Getting your child enrolled quickly
If it is determined that enrollment in a new school is in a child's best interest, or necessary for other reasons, these steps will help facilitate your child's enrollment into school immediately.
- Contact your local school district Attendance & Welfare Office immediately to determine where the enrollment process begins. (Note: most elementary districts don't have an Attendance & Welfare Office. If they are enrolling in an elementary school, the school secretary can answer most questions and help get the child enrolled.) Some districts allow you to enroll directly at the local school, while others require you to submit documents to the school district while determining what school has space for your child.
- Documents helpful to take with you to enroll your child:
- In some cases, you will need to show a letter from your social worker placing the child with you.
- Transcript or grade report cards from most current school
- Immunization records (and in some cases, birth certificate)
- Special Education documents (IEP, psychological report)
- Proof of residence; mortgage document or rental agreement, pay stub, PG & E bill, phone bill
If they do not enroll your child immediately
The law requires the school district to immediately enroll your child in school, regardless of missing documents including immunizations. If your child has special education services, it is customary to allow a day for the school to determine appropriate placement. If you find the school district presenting barriers to immediate enrollment, remind them of the foster youth laws. Contact the foster youth liaisons listed in this manual if you are experiencing delays or difficulties.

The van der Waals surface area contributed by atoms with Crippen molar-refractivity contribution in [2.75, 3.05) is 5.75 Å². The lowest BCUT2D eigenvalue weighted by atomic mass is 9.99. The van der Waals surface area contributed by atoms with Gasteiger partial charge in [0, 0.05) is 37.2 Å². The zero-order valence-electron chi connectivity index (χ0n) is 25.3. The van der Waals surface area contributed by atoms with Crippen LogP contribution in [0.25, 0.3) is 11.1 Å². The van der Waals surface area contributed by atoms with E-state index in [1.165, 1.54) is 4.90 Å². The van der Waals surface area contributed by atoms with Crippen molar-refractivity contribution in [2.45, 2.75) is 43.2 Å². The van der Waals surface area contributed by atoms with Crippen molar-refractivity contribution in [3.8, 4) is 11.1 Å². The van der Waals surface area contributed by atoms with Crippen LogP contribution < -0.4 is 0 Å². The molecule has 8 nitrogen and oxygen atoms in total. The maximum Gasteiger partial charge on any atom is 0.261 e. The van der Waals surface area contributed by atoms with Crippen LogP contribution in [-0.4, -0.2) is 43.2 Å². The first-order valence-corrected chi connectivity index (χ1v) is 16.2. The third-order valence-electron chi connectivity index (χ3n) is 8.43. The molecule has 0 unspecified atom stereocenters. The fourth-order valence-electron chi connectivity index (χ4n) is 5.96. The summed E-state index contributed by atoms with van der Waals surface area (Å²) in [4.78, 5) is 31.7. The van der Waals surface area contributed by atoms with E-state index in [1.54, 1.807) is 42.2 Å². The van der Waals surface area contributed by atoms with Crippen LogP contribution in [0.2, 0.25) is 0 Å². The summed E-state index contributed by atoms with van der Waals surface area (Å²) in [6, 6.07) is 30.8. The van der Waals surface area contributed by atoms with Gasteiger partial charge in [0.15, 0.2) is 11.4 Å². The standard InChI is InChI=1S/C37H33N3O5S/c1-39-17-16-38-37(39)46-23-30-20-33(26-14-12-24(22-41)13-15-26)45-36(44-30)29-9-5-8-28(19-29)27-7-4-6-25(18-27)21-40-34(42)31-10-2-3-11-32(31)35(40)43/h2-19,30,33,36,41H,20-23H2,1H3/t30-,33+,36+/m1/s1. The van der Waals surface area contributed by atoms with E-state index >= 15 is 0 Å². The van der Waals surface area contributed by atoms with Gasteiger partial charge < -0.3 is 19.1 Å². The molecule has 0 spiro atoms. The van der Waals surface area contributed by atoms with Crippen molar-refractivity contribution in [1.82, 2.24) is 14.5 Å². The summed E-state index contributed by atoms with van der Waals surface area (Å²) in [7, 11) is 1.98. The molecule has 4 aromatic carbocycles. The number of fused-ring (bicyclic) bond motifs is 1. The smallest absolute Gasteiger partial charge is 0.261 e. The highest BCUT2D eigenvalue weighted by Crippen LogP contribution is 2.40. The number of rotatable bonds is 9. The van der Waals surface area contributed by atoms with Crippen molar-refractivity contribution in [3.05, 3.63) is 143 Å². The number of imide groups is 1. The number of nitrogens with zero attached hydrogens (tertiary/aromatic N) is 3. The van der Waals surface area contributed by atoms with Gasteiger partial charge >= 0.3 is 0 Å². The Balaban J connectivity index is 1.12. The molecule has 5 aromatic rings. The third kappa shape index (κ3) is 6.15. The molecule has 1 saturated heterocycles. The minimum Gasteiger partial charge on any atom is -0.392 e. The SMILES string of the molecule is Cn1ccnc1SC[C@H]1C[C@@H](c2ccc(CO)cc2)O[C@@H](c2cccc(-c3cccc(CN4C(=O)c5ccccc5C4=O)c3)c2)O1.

Should I tell the new school that my child is a foster youth?
Many foster parents find that letting the school know that their new student is a foster placement is helpful in identifying resources within the school to support their child.
Applying for Free Lunch
All foster youth have the right to free lunch (and sometimes breakfast) at their school. Please ask for the application during the enrollment process, and ask how this works at your child's particular school.
Transporting your child to and from school can be challenging for a foster parent, especially when the school is some distance away. The school district may be responsible to transport in the case of homeless youth, and/or if they qualify for special education. It is a collaborative effort between caretakers, school districts and agencies to provide transportation for foster youth to school. Please contact your social worker or an advocate if you are having difficulty establishing how transportation will be provided, especially if you anticipate it will affect home placement issues.
What about tutoring and After-School Programs?
Consult with the school directly to see what is available on-site both during and after school. Tutoring is available at most school sites or in an on-site program provided by another agency. Should you require after-school programs for your child, talk to your principal or counselor about available options. Please check with your social worker about after-school program fees; in some situations, a program may be willing to give a reduction in fees or have scholarships for foster youth. Should you need help finding programs for your youth, employ a social worker, advocate or educational liaison to assist you.
My child is already enrolled in the appropriate school when they are placed. Is there anything I need to do?
If your child will be staying at their current school, the foster parent must go to the district office and change the home address of the student. That way you will be notified in case of emergency, and receive other important school information including grades, conference notices, etc.